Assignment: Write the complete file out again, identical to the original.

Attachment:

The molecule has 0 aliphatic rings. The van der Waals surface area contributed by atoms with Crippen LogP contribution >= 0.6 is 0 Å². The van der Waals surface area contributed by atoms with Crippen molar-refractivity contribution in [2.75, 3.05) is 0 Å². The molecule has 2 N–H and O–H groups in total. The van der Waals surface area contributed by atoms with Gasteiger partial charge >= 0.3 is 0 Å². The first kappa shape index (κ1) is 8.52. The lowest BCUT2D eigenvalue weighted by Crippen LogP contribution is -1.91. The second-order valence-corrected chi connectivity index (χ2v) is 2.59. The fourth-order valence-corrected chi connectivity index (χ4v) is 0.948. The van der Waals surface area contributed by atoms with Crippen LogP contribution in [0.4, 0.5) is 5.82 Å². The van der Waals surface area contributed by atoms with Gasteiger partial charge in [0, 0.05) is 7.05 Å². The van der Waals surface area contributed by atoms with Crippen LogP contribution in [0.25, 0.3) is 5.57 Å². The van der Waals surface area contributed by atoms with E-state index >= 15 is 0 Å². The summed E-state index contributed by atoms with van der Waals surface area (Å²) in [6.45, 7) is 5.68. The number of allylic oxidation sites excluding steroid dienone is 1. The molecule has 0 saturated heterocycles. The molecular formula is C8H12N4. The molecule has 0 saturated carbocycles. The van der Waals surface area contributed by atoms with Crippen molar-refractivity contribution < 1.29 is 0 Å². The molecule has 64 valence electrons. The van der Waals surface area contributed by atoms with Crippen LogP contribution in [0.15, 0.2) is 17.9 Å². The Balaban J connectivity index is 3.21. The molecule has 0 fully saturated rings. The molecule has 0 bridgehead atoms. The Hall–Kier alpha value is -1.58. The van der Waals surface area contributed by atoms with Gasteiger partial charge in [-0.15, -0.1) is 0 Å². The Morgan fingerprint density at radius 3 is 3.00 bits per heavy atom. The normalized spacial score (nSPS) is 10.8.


The molecule has 0 aliphatic rings. The van der Waals surface area contributed by atoms with Crippen LogP contribution >= 0.6 is 0 Å². The van der Waals surface area contributed by atoms with Crippen molar-refractivity contribution in [2.75, 3.05) is 0 Å². The molecule has 2 N–H and O–H groups in total. The van der Waals surface area contributed by atoms with Gasteiger partial charge >= 0.3 is 0 Å². The first kappa shape index (κ1) is 8.52. The lowest BCUT2D eigenvalue weighted by Crippen LogP contribution is -1.91. The second-order valence-corrected chi connectivity index (χ2v) is 2.59. The fourth-order valence-corrected chi connectivity index (χ4v) is 0.948. The van der Waals surface area contributed by atoms with Crippen LogP contribution in [0.4, 0.5) is 5.82 Å². The van der Waals surface area contributed by atoms with Gasteiger partial charge in [0, 0.05) is 7.05 Å². The van der Waals surface area contributed by atoms with Crippen LogP contribution in [0.25, 0.3) is 5.57 Å². The van der Waals surface area contributed by atoms with E-state index >= 15 is 0 Å². The summed E-state index contributed by atoms with van der Waals surface area (Å²) in [6.45, 7) is 5.68. The number of allylic oxidation sites excluding steroid dienone is 1. The molecule has 0 saturated heterocycles. The molecular formula is C8H12N4. The molecule has 0 saturated carbocycles. The van der Waals surface area contributed by atoms with Crippen molar-refractivity contribution < 1.29 is 0 Å². The molecule has 64 valence electrons. The van der Waals surface area contributed by atoms with Crippen LogP contribution in [0.15, 0.2) is 17.9 Å². The Balaban J connectivity index is 3.21. The molecule has 0 fully saturated rings. The molecule has 0 bridgehead atoms. The Hall–Kier alpha value is -1.58. The van der Waals surface area contributed by atoms with Gasteiger partial charge in [-0.15, -0.1) is 0 Å². The Morgan fingerprint density at radius 3 is 3.00 bits per heavy atom. The normalized spacial score (nSPS) is 10.8.